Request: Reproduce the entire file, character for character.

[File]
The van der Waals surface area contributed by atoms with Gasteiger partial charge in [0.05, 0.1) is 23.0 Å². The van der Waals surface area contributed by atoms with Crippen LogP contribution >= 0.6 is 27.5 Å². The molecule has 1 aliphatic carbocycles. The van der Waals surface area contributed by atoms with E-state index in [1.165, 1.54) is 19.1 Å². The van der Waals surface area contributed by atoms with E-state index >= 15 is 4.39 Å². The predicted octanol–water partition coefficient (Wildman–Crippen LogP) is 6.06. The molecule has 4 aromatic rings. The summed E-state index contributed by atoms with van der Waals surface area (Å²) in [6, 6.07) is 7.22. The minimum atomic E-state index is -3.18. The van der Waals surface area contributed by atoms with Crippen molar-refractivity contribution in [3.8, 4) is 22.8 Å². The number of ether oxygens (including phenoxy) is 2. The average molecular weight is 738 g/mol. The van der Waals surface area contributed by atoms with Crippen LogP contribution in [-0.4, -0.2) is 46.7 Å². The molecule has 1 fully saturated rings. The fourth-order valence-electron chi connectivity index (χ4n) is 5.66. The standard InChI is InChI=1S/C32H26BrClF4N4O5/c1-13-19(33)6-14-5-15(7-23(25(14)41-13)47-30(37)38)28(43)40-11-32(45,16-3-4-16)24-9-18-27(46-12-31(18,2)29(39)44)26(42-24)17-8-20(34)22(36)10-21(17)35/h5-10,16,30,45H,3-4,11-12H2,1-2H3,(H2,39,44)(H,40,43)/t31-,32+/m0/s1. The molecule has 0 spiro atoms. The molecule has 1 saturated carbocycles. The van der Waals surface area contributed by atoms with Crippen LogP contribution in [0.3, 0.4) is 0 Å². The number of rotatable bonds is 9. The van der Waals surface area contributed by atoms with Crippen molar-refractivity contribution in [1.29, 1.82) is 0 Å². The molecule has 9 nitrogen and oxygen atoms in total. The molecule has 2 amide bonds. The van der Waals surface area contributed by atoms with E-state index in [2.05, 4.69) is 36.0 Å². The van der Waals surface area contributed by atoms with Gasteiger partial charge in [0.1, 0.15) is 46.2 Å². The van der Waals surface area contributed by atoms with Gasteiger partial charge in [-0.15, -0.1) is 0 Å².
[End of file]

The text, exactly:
The van der Waals surface area contributed by atoms with Gasteiger partial charge in [0.05, 0.1) is 23.0 Å². The van der Waals surface area contributed by atoms with Crippen LogP contribution >= 0.6 is 27.5 Å². The molecule has 1 aliphatic carbocycles. The van der Waals surface area contributed by atoms with E-state index in [1.165, 1.54) is 19.1 Å². The van der Waals surface area contributed by atoms with E-state index >= 15 is 4.39 Å². The predicted octanol–water partition coefficient (Wildman–Crippen LogP) is 6.06. The molecule has 4 aromatic rings. The summed E-state index contributed by atoms with van der Waals surface area (Å²) in [6, 6.07) is 7.22. The minimum atomic E-state index is -3.18. The van der Waals surface area contributed by atoms with Crippen molar-refractivity contribution in [3.8, 4) is 22.8 Å². The number of ether oxygens (including phenoxy) is 2. The average molecular weight is 738 g/mol. The van der Waals surface area contributed by atoms with Crippen LogP contribution in [-0.4, -0.2) is 46.7 Å². The molecule has 1 fully saturated rings. The fourth-order valence-electron chi connectivity index (χ4n) is 5.66. The standard InChI is InChI=1S/C32H26BrClF4N4O5/c1-13-19(33)6-14-5-15(7-23(25(14)41-13)47-30(37)38)28(43)40-11-32(45,16-3-4-16)24-9-18-27(46-12-31(18,2)29(39)44)26(42-24)17-8-20(34)22(36)10-21(17)35/h5-10,16,30,45H,3-4,11-12H2,1-2H3,(H2,39,44)(H,40,43)/t31-,32+/m0/s1. The molecule has 0 spiro atoms. The molecule has 1 saturated carbocycles. The van der Waals surface area contributed by atoms with Crippen LogP contribution in [0.3, 0.4) is 0 Å². The number of rotatable bonds is 9. The van der Waals surface area contributed by atoms with Crippen molar-refractivity contribution in [1.29, 1.82) is 0 Å². The molecule has 9 nitrogen and oxygen atoms in total. The molecule has 2 amide bonds. The van der Waals surface area contributed by atoms with E-state index in [2.05, 4.69) is 36.0 Å². The van der Waals surface area contributed by atoms with Gasteiger partial charge in [0.1, 0.15) is 46.2 Å². The van der Waals surface area contributed by atoms with Gasteiger partial charge in [-0.15, -0.1) is 0 Å².